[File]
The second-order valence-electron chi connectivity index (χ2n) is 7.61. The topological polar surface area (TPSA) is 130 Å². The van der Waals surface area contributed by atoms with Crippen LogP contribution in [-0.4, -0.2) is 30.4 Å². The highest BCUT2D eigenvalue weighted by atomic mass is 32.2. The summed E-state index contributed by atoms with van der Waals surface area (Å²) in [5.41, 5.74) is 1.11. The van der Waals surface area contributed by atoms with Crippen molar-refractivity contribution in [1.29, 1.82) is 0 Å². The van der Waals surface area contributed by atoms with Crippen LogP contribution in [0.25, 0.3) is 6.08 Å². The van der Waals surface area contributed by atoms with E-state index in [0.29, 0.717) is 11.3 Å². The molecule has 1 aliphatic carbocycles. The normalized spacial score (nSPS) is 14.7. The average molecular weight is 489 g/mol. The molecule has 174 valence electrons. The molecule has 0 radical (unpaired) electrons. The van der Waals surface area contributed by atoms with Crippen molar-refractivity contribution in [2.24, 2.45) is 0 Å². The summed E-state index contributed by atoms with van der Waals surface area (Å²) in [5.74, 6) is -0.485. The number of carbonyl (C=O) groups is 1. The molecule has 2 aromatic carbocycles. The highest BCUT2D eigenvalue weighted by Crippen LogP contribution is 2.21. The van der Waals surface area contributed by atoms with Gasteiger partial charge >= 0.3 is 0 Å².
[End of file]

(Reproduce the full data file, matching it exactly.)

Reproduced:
The second-order valence-electron chi connectivity index (χ2n) is 7.61. The topological polar surface area (TPSA) is 130 Å². The van der Waals surface area contributed by atoms with Crippen LogP contribution in [-0.4, -0.2) is 30.4 Å². The highest BCUT2D eigenvalue weighted by atomic mass is 32.2. The summed E-state index contributed by atoms with van der Waals surface area (Å²) in [5.41, 5.74) is 1.11. The van der Waals surface area contributed by atoms with Crippen molar-refractivity contribution in [1.29, 1.82) is 0 Å². The van der Waals surface area contributed by atoms with Crippen LogP contribution in [0.25, 0.3) is 6.08 Å². The van der Waals surface area contributed by atoms with E-state index in [0.29, 0.717) is 11.3 Å². The molecule has 1 aliphatic carbocycles. The normalized spacial score (nSPS) is 14.7. The average molecular weight is 489 g/mol. The molecule has 174 valence electrons. The molecule has 0 radical (unpaired) electrons. The van der Waals surface area contributed by atoms with Crippen molar-refractivity contribution in [2.24, 2.45) is 0 Å². The summed E-state index contributed by atoms with van der Waals surface area (Å²) in [5.74, 6) is -0.485. The number of carbonyl (C=O) groups is 1. The molecule has 2 aromatic carbocycles. The highest BCUT2D eigenvalue weighted by Crippen LogP contribution is 2.21. The van der Waals surface area contributed by atoms with Gasteiger partial charge >= 0.3 is 0 Å².